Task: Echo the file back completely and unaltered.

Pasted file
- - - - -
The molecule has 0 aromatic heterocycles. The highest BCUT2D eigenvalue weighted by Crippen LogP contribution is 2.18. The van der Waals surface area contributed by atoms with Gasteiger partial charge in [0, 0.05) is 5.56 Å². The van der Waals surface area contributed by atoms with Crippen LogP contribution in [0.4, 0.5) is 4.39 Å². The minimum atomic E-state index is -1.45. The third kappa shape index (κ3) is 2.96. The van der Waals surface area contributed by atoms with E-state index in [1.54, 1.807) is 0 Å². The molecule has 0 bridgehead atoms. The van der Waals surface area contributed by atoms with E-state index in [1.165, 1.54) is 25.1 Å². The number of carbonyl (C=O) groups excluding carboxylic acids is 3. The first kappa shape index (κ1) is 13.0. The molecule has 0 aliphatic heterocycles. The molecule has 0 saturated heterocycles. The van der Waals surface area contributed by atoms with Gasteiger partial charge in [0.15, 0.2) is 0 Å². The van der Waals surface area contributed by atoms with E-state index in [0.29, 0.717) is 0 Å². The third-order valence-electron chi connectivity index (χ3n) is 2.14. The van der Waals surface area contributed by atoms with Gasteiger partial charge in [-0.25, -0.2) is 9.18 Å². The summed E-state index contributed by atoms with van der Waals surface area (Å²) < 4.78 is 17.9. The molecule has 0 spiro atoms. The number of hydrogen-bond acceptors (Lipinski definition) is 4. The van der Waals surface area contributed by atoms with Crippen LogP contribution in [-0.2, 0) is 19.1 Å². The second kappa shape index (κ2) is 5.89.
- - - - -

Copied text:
The molecule has 0 aromatic heterocycles. The highest BCUT2D eigenvalue weighted by Crippen LogP contribution is 2.18. The van der Waals surface area contributed by atoms with Gasteiger partial charge in [0, 0.05) is 5.56 Å². The van der Waals surface area contributed by atoms with Crippen LogP contribution in [0.4, 0.5) is 4.39 Å². The minimum atomic E-state index is -1.45. The third kappa shape index (κ3) is 2.96. The van der Waals surface area contributed by atoms with E-state index in [1.54, 1.807) is 0 Å². The molecule has 0 bridgehead atoms. The van der Waals surface area contributed by atoms with E-state index in [1.165, 1.54) is 25.1 Å². The number of carbonyl (C=O) groups excluding carboxylic acids is 3. The first kappa shape index (κ1) is 13.0. The molecule has 0 aliphatic heterocycles. The molecule has 0 saturated heterocycles. The van der Waals surface area contributed by atoms with Gasteiger partial charge in [0.15, 0.2) is 0 Å². The van der Waals surface area contributed by atoms with E-state index in [0.29, 0.717) is 0 Å². The third-order valence-electron chi connectivity index (χ3n) is 2.14. The van der Waals surface area contributed by atoms with Gasteiger partial charge in [-0.25, -0.2) is 9.18 Å². The summed E-state index contributed by atoms with van der Waals surface area (Å²) < 4.78 is 17.9. The molecule has 0 spiro atoms. The number of hydrogen-bond acceptors (Lipinski definition) is 4. The van der Waals surface area contributed by atoms with Crippen LogP contribution in [-0.2, 0) is 19.1 Å². The second kappa shape index (κ2) is 5.89.